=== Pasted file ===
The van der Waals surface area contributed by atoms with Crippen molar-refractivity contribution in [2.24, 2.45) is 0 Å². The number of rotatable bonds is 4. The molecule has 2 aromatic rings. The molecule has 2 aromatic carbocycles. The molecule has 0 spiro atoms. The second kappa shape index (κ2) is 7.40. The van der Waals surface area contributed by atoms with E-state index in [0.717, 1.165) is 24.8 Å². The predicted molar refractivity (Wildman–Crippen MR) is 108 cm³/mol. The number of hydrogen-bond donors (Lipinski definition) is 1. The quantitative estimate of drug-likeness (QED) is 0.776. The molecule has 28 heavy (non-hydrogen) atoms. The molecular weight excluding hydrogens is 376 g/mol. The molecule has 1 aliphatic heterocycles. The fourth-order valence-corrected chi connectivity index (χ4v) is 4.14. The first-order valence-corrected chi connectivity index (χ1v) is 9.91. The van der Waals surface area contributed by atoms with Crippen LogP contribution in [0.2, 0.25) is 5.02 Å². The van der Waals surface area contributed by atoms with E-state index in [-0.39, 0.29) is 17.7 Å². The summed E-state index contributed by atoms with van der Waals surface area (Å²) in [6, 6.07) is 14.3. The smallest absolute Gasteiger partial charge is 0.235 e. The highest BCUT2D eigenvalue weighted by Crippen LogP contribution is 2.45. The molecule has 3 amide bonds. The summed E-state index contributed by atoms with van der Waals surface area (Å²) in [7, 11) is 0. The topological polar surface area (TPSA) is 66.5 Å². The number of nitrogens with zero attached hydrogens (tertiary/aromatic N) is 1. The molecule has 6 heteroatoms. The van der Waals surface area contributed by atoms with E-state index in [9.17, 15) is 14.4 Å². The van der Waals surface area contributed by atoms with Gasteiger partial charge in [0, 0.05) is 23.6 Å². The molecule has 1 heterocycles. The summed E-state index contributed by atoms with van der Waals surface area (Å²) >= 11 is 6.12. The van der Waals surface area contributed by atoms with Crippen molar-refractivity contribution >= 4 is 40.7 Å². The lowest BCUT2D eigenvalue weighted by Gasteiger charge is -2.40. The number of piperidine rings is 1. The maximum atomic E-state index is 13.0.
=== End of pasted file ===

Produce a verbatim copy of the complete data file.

The van der Waals surface area contributed by atoms with Crippen molar-refractivity contribution in [2.24, 2.45) is 0 Å². The number of rotatable bonds is 4. The molecule has 2 aromatic rings. The molecule has 2 aromatic carbocycles. The molecule has 0 spiro atoms. The second kappa shape index (κ2) is 7.40. The van der Waals surface area contributed by atoms with E-state index in [0.717, 1.165) is 24.8 Å². The predicted molar refractivity (Wildman–Crippen MR) is 108 cm³/mol. The number of hydrogen-bond donors (Lipinski definition) is 1. The quantitative estimate of drug-likeness (QED) is 0.776. The molecule has 28 heavy (non-hydrogen) atoms. The molecular weight excluding hydrogens is 376 g/mol. The molecule has 1 aliphatic heterocycles. The fourth-order valence-corrected chi connectivity index (χ4v) is 4.14. The first-order valence-corrected chi connectivity index (χ1v) is 9.91. The van der Waals surface area contributed by atoms with Crippen LogP contribution in [0.2, 0.25) is 5.02 Å². The van der Waals surface area contributed by atoms with E-state index in [-0.39, 0.29) is 17.7 Å². The summed E-state index contributed by atoms with van der Waals surface area (Å²) in [6, 6.07) is 14.3. The smallest absolute Gasteiger partial charge is 0.235 e. The highest BCUT2D eigenvalue weighted by Crippen LogP contribution is 2.45. The molecule has 3 amide bonds. The summed E-state index contributed by atoms with van der Waals surface area (Å²) in [7, 11) is 0. The topological polar surface area (TPSA) is 66.5 Å². The number of nitrogens with zero attached hydrogens (tertiary/aromatic N) is 1. The molecule has 6 heteroatoms. The van der Waals surface area contributed by atoms with E-state index in [9.17, 15) is 14.4 Å². The van der Waals surface area contributed by atoms with Gasteiger partial charge in [0, 0.05) is 23.6 Å². The molecule has 1 heterocycles. The summed E-state index contributed by atoms with van der Waals surface area (Å²) >= 11 is 6.12. The van der Waals surface area contributed by atoms with Crippen molar-refractivity contribution >= 4 is 40.7 Å². The lowest BCUT2D eigenvalue weighted by Gasteiger charge is -2.40. The number of piperidine rings is 1. The maximum atomic E-state index is 13.0.